students being pulled into a vortex by  S. Malavasic Plagiarism 101
How to Write Term Papers
Without Being Sucked into the Black Hole
What it isHelpful Strategies • Citation Practice • ResourcesReferences Style Guides

Citation Practice: Crediting your sources

The next section is a short self-quiz about crediting research sources in your writing. For more specific information on how to cite sources you need to consult the style guide used in your area of study. For example, historians favor the Modern Language Association Style or the Chicago Style—those studying psychology would most likely use the American Psychological Association Style. The library has simplified style sheets for both APA and MLA. Ask your professor which he or she prefers. All citation styles require three things: that you enclose "direct quot[ations], phrases, and keywords" in quotation marks, that you provide "in text citations to identify the source of direct Quot[ations], phrases, paraphrases, key words, ideas and theories informed by outside sources", and that you provide a list of "works cited" or bibliography. (1)  In addition to letting you develop your ideas or argument, a first draft allows you to check to be sure you haven't forgotten citations to materials or inadvertently incorporated the words and thoughts of others into your paper.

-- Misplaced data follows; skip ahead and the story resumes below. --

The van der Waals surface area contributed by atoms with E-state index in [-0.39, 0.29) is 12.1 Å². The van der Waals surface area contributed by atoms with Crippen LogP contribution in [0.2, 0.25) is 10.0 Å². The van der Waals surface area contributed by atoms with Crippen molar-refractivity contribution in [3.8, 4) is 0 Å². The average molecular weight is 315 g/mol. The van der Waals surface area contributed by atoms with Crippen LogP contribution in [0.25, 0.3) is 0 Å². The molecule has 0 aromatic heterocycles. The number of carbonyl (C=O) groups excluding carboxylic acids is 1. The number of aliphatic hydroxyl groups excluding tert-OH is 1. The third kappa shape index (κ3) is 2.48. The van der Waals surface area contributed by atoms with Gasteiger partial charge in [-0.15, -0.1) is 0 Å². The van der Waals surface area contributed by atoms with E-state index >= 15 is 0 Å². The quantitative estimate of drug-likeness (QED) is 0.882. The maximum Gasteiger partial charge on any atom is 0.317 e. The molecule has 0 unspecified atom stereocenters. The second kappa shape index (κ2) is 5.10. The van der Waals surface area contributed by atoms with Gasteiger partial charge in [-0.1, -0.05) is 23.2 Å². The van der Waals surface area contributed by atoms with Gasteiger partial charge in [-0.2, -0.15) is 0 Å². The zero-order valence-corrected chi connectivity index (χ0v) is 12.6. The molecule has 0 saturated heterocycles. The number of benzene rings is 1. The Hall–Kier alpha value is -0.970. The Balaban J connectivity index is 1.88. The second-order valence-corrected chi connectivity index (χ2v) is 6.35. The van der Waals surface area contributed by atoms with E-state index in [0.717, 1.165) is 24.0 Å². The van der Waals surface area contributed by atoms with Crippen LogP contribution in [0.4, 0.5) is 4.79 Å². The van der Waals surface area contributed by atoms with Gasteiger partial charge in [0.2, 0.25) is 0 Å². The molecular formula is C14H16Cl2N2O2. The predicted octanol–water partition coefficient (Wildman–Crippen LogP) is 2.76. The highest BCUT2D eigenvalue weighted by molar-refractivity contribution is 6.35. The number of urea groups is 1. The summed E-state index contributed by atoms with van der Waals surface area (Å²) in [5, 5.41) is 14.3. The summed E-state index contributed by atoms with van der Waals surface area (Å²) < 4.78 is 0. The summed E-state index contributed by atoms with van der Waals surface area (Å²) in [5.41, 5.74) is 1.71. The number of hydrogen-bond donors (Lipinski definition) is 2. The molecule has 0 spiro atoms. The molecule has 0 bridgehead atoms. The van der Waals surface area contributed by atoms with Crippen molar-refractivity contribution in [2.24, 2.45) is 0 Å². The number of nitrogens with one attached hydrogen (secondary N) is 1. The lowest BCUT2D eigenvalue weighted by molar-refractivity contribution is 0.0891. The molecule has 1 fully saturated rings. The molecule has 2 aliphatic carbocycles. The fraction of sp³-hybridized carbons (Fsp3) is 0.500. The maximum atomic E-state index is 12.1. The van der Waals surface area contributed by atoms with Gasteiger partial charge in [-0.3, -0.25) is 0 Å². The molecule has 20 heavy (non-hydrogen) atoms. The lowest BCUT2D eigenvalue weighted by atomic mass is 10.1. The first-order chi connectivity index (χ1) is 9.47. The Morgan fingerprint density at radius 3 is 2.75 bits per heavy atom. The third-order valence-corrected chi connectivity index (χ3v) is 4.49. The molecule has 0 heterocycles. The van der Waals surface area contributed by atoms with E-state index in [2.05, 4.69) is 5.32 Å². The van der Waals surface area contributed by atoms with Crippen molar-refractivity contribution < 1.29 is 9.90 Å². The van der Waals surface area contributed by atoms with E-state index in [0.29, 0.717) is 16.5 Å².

Is copying just a sentence or two without crediting a source plagiarism? Yes No

Is it OK to paraphrase what another has written without correctly citing the author? Yes No

Is it OK to use information or ideas without crediting the source if the exact words are not used?
Yes No

Do you need to give a source for commonly known facts such as the capital of a state or country? Yes No

Can you use parts of a friend's paper as your own if he or she says it's OK? Yes No

Digital documents raise special plagiarism issues, as we will see in the next page.

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What it isHelpful Strategies • Citation Practice • ResourcesReferences Style Guides